Rwanda policy to be enshrined in law to stop human rights challenges

The Home Secretary is set to be handed a legal duty to remove illegal immigrants, returning them to their home state or a third country


The Government’s Rwanda policy is to be enshrined in a new law that could help counter legal challenges to the removal of migrants who enter the UK illegally.

The Government’s new immigration Bill is expected to place a legal duty on the Home Secretary to remove migrants who arrive illegally or enter the UK indirectly through a safe third country without permission.

It means migrants arriving in small boats across the Channel or hidden in lorries will be subject to detention and automatic deportation back to their home state or to a third country like Rwanda to claim asylum there.

The legal duty will enshrine in primary legislation the Government’s controversial policy of sending migrants on a one-way ticket to Rwanda or other third countries to claim asylum there.

Rwanda flights on hold

Flights to Rwanda have been on hold since last summer after a series of court challenges that the policy is unlawful, breaches the Refugee Convention and puts the safety of asylum seekers at risk.

high court ruling in December that the policy is lawful has been referred to the court of appeal after individual asylum seekers and charities sought to challenge it.

The policy was announced nearly a year ago by Boris Johnson and then home secretary Priti Patel without any changes to the law. Ministers believe that placing a statutory duty on the Home Secretary will strengthen the legal status of the plans and bolster the hands of the Home Offices in organising removals to Rwanda.

The planned move, which is currently being considered by Downing Street after being put forward by Home Office ministers, is part of Rishi Sunak’s proposed new laws that will “make unambiguously clear that if you enter the UK illegally you should not be able to remain here”.

“Instead, you will be detained and swiftly returned either to your home country or to a safe country where your claim for asylum will be considered,” he told MPs when announced the plans last month.

Concerns over Strasbourg influence

It echoes a similar strategy by Labour’s Tony Blair when he faced a similar crisis over a surge in illegal immigration and sought to toughen the Government’s approach.

His Government’s 2007 immigration act placed a duty on the home secretary to deport any foreign criminals who had served more than a year in jail, following successive legal challenges by human rights lawyers.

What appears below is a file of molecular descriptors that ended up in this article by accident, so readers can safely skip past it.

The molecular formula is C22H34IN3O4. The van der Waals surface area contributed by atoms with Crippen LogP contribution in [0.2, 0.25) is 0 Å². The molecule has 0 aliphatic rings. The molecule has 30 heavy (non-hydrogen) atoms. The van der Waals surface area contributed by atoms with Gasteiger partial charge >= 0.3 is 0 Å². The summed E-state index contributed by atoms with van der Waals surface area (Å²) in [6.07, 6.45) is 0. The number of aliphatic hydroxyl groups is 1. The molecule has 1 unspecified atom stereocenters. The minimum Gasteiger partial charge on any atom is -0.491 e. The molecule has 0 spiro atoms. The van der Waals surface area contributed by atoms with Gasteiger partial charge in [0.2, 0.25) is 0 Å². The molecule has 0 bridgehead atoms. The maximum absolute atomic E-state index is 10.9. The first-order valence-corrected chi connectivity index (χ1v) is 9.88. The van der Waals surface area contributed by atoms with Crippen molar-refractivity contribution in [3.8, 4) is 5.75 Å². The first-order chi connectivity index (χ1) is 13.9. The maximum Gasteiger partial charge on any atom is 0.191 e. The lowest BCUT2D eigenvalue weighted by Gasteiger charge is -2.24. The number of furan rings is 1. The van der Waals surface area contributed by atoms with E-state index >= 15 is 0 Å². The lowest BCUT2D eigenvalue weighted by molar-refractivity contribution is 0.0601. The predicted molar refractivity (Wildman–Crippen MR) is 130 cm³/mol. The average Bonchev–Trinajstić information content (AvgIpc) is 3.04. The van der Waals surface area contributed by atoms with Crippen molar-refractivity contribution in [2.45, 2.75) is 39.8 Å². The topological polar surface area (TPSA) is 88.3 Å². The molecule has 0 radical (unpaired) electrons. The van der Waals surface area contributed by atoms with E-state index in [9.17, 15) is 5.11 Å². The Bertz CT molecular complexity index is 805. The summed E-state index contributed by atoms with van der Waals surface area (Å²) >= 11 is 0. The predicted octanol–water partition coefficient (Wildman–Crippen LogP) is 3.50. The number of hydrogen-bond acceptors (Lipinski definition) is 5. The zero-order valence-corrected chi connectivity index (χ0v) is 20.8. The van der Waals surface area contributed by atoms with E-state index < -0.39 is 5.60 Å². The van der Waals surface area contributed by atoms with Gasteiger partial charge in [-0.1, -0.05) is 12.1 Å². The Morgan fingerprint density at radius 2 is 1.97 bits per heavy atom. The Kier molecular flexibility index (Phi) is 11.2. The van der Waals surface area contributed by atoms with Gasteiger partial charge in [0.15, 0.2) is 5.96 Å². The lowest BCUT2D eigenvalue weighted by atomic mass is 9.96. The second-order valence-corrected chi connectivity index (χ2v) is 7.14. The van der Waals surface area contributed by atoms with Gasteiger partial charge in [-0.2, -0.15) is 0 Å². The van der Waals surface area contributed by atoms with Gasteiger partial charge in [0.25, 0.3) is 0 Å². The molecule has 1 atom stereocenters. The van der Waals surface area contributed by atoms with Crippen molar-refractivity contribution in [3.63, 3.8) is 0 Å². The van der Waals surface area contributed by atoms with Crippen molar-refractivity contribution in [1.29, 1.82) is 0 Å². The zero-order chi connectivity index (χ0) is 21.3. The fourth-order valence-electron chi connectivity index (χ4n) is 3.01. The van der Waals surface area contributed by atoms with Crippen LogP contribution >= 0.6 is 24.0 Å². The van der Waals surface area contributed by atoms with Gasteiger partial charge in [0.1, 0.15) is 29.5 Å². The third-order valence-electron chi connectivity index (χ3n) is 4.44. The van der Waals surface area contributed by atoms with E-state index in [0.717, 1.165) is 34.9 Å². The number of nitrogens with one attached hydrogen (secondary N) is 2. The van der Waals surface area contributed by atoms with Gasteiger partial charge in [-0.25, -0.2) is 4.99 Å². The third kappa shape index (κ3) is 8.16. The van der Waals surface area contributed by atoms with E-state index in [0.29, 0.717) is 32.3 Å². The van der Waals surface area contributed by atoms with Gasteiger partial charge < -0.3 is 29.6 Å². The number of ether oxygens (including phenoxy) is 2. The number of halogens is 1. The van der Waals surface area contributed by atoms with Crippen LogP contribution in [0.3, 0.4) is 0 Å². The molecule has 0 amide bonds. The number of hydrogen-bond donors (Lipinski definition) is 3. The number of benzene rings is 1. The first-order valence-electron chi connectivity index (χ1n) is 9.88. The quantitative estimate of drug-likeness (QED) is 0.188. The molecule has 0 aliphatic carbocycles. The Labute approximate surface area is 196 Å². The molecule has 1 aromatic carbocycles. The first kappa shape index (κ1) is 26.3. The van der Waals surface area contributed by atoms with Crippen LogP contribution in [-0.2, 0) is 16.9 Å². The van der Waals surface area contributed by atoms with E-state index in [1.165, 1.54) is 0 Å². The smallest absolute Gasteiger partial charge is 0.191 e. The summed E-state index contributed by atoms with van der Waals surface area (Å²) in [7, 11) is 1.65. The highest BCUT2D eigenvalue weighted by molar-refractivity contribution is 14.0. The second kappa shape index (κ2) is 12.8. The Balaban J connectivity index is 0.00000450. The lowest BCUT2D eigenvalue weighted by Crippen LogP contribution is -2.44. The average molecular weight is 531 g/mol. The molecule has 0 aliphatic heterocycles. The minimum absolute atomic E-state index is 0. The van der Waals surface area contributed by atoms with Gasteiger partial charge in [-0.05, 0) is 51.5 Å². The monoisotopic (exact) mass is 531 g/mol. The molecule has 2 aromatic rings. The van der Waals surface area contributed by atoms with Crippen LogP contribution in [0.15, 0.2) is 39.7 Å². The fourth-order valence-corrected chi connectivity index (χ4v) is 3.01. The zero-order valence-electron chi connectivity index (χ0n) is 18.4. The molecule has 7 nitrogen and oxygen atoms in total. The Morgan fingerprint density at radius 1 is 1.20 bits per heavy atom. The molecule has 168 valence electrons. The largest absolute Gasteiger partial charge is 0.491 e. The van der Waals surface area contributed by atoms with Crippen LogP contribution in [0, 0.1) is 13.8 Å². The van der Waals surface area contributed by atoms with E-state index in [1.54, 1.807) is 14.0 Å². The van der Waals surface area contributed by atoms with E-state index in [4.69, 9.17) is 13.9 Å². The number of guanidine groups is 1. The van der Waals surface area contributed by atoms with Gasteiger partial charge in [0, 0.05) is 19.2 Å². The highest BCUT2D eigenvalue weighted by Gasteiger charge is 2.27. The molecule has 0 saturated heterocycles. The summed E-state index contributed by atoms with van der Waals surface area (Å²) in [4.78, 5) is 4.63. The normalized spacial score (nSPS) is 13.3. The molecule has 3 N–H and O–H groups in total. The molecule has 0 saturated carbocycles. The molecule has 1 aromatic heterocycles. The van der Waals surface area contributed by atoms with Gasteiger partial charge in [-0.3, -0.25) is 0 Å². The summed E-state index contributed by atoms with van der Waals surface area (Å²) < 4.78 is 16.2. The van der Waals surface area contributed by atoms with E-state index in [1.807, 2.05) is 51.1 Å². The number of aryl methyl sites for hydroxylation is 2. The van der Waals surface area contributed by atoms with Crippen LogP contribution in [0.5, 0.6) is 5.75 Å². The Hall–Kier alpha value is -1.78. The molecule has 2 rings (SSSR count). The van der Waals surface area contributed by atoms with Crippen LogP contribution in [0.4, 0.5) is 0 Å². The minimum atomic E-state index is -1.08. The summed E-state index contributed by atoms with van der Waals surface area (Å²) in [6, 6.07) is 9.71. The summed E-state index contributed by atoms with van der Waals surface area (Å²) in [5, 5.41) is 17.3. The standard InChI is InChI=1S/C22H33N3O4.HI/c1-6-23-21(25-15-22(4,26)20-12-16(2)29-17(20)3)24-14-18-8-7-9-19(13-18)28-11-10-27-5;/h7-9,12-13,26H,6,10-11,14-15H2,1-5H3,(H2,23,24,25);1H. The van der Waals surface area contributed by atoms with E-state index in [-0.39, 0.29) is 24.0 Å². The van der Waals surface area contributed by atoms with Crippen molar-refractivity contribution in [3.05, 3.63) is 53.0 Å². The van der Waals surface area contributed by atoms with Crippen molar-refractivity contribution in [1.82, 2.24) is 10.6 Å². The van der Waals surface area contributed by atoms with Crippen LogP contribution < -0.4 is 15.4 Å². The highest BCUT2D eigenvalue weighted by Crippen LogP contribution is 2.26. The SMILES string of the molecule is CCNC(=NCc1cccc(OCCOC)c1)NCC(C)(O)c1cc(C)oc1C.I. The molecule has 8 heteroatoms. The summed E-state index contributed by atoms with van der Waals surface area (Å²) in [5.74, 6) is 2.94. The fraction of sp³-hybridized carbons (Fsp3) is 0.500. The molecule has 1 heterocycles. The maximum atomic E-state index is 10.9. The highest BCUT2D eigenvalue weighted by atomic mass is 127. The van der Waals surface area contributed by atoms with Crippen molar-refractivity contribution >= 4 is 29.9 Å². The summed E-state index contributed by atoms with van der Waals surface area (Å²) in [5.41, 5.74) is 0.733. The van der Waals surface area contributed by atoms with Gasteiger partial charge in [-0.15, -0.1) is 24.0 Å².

Home Office ministers are, however, still concerned that deportations will be hampered by rulings from Strasbourg, which judges take into consideration.

It is understood Suella Braverman, the Home Secretary, is pushing for measures to remove the influence of the European Court of Human Rights when considering the appeals of illegal migrants.

Ministers are considering what are known as “notwithstanding clauses”, which would direct British courts to ignore ECHR rulings in specific cases, such as when a migrant requests to remain in the UK to preserve their right to a family life.

‘Nothing short of inhumane’

Enver Solomon, chief executive of the Refugee Council, said stripping migrants who had fled persecution and war of their right to claim asylum in the UK was “nothing short of inhumane”.

“They have done nothing wrong and only take dangerous journeys to reach the UK because they have no safe alternative – no safe route through which to make an asylum claim. It is appalling to treat them as criminals,” he said.

“The Government’s flawed and cruel proposals will not stop the boats but result in thousands of refugees being locked up indefinitely, permanently in limbo and being treated as criminals simply for seeking refuge.”

Colin Yeo, a leading immigration lawyer, said that detaining and removing everyone who arrived illegally was “massively impractical”.

“If the Government wins the Rwanda case, Rwanda say they’ll take a few hundred a year. So that’s a lot of people entering detention and virtually no one leaving it. That’s a lot of prison camps the Government will have to build in order to indefinitely detain the rapidly rising number of inmates,” he said